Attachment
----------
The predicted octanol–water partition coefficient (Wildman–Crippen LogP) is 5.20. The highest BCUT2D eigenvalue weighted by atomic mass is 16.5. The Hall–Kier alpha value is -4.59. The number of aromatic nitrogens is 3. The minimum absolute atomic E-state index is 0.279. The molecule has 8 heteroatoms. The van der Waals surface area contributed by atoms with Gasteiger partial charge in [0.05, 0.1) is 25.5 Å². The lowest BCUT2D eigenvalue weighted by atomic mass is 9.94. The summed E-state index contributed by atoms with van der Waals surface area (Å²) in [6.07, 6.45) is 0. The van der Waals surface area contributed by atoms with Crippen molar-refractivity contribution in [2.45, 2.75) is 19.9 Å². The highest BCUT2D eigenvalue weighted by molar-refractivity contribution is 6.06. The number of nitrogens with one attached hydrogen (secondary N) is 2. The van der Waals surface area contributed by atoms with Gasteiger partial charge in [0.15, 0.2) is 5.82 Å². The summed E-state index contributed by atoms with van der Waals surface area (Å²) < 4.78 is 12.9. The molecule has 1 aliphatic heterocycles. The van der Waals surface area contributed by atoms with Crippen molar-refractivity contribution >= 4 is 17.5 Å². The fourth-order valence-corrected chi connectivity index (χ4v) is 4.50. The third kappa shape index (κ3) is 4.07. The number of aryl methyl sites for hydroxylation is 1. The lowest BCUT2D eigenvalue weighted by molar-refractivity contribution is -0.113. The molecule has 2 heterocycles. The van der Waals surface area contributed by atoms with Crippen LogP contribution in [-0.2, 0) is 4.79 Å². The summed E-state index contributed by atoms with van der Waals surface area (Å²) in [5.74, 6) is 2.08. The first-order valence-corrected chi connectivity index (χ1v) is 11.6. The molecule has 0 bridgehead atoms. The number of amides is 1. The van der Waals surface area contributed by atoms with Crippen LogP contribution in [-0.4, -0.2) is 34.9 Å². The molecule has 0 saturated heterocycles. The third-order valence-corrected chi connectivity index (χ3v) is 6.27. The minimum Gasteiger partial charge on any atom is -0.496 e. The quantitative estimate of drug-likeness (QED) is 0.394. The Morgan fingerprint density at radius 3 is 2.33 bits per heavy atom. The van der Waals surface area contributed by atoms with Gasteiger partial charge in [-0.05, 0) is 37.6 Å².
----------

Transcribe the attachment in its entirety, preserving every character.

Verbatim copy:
The predicted octanol–water partition coefficient (Wildman–Crippen LogP) is 5.20. The highest BCUT2D eigenvalue weighted by atomic mass is 16.5. The Hall–Kier alpha value is -4.59. The number of aromatic nitrogens is 3. The minimum absolute atomic E-state index is 0.279. The molecule has 8 heteroatoms. The van der Waals surface area contributed by atoms with Gasteiger partial charge in [0.05, 0.1) is 25.5 Å². The lowest BCUT2D eigenvalue weighted by atomic mass is 9.94. The summed E-state index contributed by atoms with van der Waals surface area (Å²) in [6.07, 6.45) is 0. The van der Waals surface area contributed by atoms with Crippen molar-refractivity contribution in [2.45, 2.75) is 19.9 Å². The highest BCUT2D eigenvalue weighted by molar-refractivity contribution is 6.06. The number of nitrogens with one attached hydrogen (secondary N) is 2. The van der Waals surface area contributed by atoms with Gasteiger partial charge in [0.15, 0.2) is 5.82 Å². The summed E-state index contributed by atoms with van der Waals surface area (Å²) < 4.78 is 12.9. The molecule has 1 aliphatic heterocycles. The van der Waals surface area contributed by atoms with Crippen molar-refractivity contribution >= 4 is 17.5 Å². The fourth-order valence-corrected chi connectivity index (χ4v) is 4.50. The third kappa shape index (κ3) is 4.07. The number of aryl methyl sites for hydroxylation is 1. The lowest BCUT2D eigenvalue weighted by molar-refractivity contribution is -0.113. The molecule has 2 heterocycles. The van der Waals surface area contributed by atoms with Crippen LogP contribution in [-0.2, 0) is 4.79 Å². The summed E-state index contributed by atoms with van der Waals surface area (Å²) in [5.74, 6) is 2.08. The first-order valence-corrected chi connectivity index (χ1v) is 11.6. The molecule has 0 bridgehead atoms. The number of amides is 1. The van der Waals surface area contributed by atoms with Crippen LogP contribution in [-0.4, -0.2) is 34.9 Å². The molecule has 0 saturated heterocycles. The third-order valence-corrected chi connectivity index (χ3v) is 6.27. The minimum Gasteiger partial charge on any atom is -0.496 e. The quantitative estimate of drug-likeness (QED) is 0.394. The Morgan fingerprint density at radius 3 is 2.33 bits per heavy atom. The van der Waals surface area contributed by atoms with Gasteiger partial charge in [-0.05, 0) is 37.6 Å².